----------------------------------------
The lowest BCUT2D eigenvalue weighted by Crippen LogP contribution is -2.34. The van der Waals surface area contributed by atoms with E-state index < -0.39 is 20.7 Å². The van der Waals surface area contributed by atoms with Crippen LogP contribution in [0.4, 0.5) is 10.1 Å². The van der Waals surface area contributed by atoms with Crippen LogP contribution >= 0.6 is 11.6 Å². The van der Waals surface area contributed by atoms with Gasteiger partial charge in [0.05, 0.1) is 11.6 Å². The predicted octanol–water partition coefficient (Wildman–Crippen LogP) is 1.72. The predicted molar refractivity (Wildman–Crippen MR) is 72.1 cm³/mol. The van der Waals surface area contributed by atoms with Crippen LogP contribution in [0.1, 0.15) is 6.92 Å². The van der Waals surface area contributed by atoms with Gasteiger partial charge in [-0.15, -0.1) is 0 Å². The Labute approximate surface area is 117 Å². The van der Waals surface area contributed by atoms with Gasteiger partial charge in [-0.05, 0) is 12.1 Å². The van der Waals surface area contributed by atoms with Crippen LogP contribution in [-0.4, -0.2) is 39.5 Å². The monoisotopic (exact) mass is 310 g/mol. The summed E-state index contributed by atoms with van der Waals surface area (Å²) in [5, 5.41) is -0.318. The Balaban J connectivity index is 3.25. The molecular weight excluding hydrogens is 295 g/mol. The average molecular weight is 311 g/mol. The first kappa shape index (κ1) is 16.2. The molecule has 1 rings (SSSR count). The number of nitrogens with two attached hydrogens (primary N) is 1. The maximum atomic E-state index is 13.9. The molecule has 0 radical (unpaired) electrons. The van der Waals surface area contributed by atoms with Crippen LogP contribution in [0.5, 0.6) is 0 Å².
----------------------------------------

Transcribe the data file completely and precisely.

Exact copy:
The lowest BCUT2D eigenvalue weighted by Crippen LogP contribution is -2.34. The van der Waals surface area contributed by atoms with E-state index < -0.39 is 20.7 Å². The van der Waals surface area contributed by atoms with Crippen LogP contribution in [0.4, 0.5) is 10.1 Å². The van der Waals surface area contributed by atoms with Crippen LogP contribution >= 0.6 is 11.6 Å². The van der Waals surface area contributed by atoms with Gasteiger partial charge in [0.05, 0.1) is 11.6 Å². The predicted octanol–water partition coefficient (Wildman–Crippen LogP) is 1.72. The predicted molar refractivity (Wildman–Crippen MR) is 72.1 cm³/mol. The van der Waals surface area contributed by atoms with Crippen LogP contribution in [0.1, 0.15) is 6.92 Å². The van der Waals surface area contributed by atoms with Gasteiger partial charge in [-0.15, -0.1) is 0 Å². The Labute approximate surface area is 117 Å². The van der Waals surface area contributed by atoms with Gasteiger partial charge in [-0.05, 0) is 12.1 Å². The van der Waals surface area contributed by atoms with Crippen LogP contribution in [-0.4, -0.2) is 39.5 Å². The monoisotopic (exact) mass is 310 g/mol. The summed E-state index contributed by atoms with van der Waals surface area (Å²) in [5, 5.41) is -0.318. The Balaban J connectivity index is 3.25. The molecular weight excluding hydrogens is 295 g/mol. The average molecular weight is 311 g/mol. The first kappa shape index (κ1) is 16.2. The molecule has 1 rings (SSSR count). The number of nitrogens with two attached hydrogens (primary N) is 1. The maximum atomic E-state index is 13.9. The molecule has 0 radical (unpaired) electrons. The van der Waals surface area contributed by atoms with Crippen LogP contribution in [0.5, 0.6) is 0 Å².